The reason why it is important to be proactive is to stay employed and to not end up being treated like a child. If you are not proactive, it would be a rare company that considered you for a promotion as well. People who are not proactive rarely get the best assignments either, they get the work no one else wants to do.
Managers don't want to waste their time treating someone like a recalcitrant 5-year old. Far better to let that person go and hire someone who is not going to make your life as a manager more difficult.
It is always part of your job to make your manager look good. When you are reactive instead of proactive, you make him or her look bad or you consume more of his or her time than necessary and thus do not allow him the time to do more important tasks. This tends to make managers cranky and, well, why keep someone who is causing you to have to do more work?
You can get away with this when you are trainee or if you work a minimum wage jobs where you aren't expected to think, but if you have more than 2 years experience in a professional field then you need to start being proactive or you will be stuck in an endless series of bad jobs. The interesting and challenging professional jobs require a person to be proactive. The boring ones where you work for a micro-manager do not. Perhaps you don't want to do anything at work other than obey a manager. If so, you are likely in the wrong profession.
I had a subordinate who used to drive everyone crazy because she would follow instructions to the letter. That meant if you didn't actually say to her to let someone know when she finished a task, she would not. Everyone in the organization hated working with her. She hated working for me because I wouldn't let her get away with that behavior and I specified to the tiniest detail what I needed. I got four times as much work out of her as anybody else, but we both hated every minute and I was happy to pass her along to someone else as soon as humanly possible. No decent manager I have ever worked for or with wanted an employee who is passive. So when they find out that you are they take steps to move the problem to another manager or company.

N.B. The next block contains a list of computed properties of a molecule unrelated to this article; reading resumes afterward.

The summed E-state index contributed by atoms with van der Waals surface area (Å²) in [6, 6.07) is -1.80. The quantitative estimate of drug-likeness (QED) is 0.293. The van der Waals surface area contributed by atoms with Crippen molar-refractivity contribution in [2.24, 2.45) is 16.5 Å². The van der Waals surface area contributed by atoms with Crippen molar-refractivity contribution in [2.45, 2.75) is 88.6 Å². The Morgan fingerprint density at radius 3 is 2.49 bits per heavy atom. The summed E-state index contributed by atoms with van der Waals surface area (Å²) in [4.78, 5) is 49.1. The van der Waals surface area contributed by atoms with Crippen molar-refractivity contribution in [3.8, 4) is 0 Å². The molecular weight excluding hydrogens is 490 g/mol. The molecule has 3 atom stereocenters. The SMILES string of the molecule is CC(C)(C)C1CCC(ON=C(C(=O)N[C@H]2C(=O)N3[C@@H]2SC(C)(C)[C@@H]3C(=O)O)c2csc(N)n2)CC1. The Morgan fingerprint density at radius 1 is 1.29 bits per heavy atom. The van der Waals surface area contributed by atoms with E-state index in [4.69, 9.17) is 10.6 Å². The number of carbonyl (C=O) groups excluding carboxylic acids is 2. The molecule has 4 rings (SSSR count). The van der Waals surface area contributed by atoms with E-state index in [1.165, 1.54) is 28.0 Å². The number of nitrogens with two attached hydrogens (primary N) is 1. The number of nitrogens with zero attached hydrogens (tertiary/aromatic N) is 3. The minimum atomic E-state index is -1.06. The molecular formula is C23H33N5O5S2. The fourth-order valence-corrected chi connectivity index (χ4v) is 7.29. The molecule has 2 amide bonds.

It was a shame because she was a bright capable person capable of doing so much more (the work she actually did was excellent in quality) and she did herself in with her attitude. She was never considered for any good assignments, she was never promoted, she was frequently called into the big boss's office for performance discussions. She managed to stay exactly on the line of the performance that would not allow us to fire her (there are more rules for this in most government agencies) but she would have been fired from most corporate jobs. This is basically the path you are on.
Your job is much more than technical. Technical skill accounts for only around 30-40% of your success at work. All jobs require some level of interaction with your boss and coworkers and most professional jobs require some level of personal initiative.
If you are quiet and reserved, too bad so sad, but that is irrelevant. You still need to gain these skills to be successful at work. Every quiet and reserved person I know has managed to get those skills and you can too if you try. If you don't want to try, then you will have a very unfulfilling career and probably get let go multiple times until it becomes harder and harder to find a new job.